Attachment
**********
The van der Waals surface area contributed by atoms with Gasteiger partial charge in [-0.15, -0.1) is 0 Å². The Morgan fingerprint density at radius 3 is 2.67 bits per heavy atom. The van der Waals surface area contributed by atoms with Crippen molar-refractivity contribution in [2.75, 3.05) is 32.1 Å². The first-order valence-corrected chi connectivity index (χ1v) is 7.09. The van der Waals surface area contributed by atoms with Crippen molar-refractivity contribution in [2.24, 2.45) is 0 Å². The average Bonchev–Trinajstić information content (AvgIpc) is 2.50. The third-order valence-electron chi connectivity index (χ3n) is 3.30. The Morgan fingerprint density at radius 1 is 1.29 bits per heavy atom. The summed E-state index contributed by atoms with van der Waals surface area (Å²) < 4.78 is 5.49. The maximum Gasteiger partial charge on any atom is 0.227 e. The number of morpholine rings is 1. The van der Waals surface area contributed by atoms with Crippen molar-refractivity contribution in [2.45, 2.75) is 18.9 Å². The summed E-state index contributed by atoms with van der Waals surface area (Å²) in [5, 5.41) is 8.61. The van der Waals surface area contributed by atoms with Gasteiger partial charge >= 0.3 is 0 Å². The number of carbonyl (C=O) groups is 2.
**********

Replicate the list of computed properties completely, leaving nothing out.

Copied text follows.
The van der Waals surface area contributed by atoms with Gasteiger partial charge in [-0.15, -0.1) is 0 Å². The Morgan fingerprint density at radius 3 is 2.67 bits per heavy atom. The van der Waals surface area contributed by atoms with Crippen molar-refractivity contribution in [2.75, 3.05) is 32.1 Å². The first-order valence-corrected chi connectivity index (χ1v) is 7.09. The van der Waals surface area contributed by atoms with Crippen molar-refractivity contribution in [2.24, 2.45) is 0 Å². The average Bonchev–Trinajstić information content (AvgIpc) is 2.50. The third-order valence-electron chi connectivity index (χ3n) is 3.30. The Morgan fingerprint density at radius 1 is 1.29 bits per heavy atom. The summed E-state index contributed by atoms with van der Waals surface area (Å²) < 4.78 is 5.49. The maximum Gasteiger partial charge on any atom is 0.227 e. The number of morpholine rings is 1. The van der Waals surface area contributed by atoms with Crippen molar-refractivity contribution in [2.45, 2.75) is 18.9 Å². The summed E-state index contributed by atoms with van der Waals surface area (Å²) in [5, 5.41) is 8.61. The van der Waals surface area contributed by atoms with Gasteiger partial charge >= 0.3 is 0 Å². The number of carbonyl (C=O) groups is 2.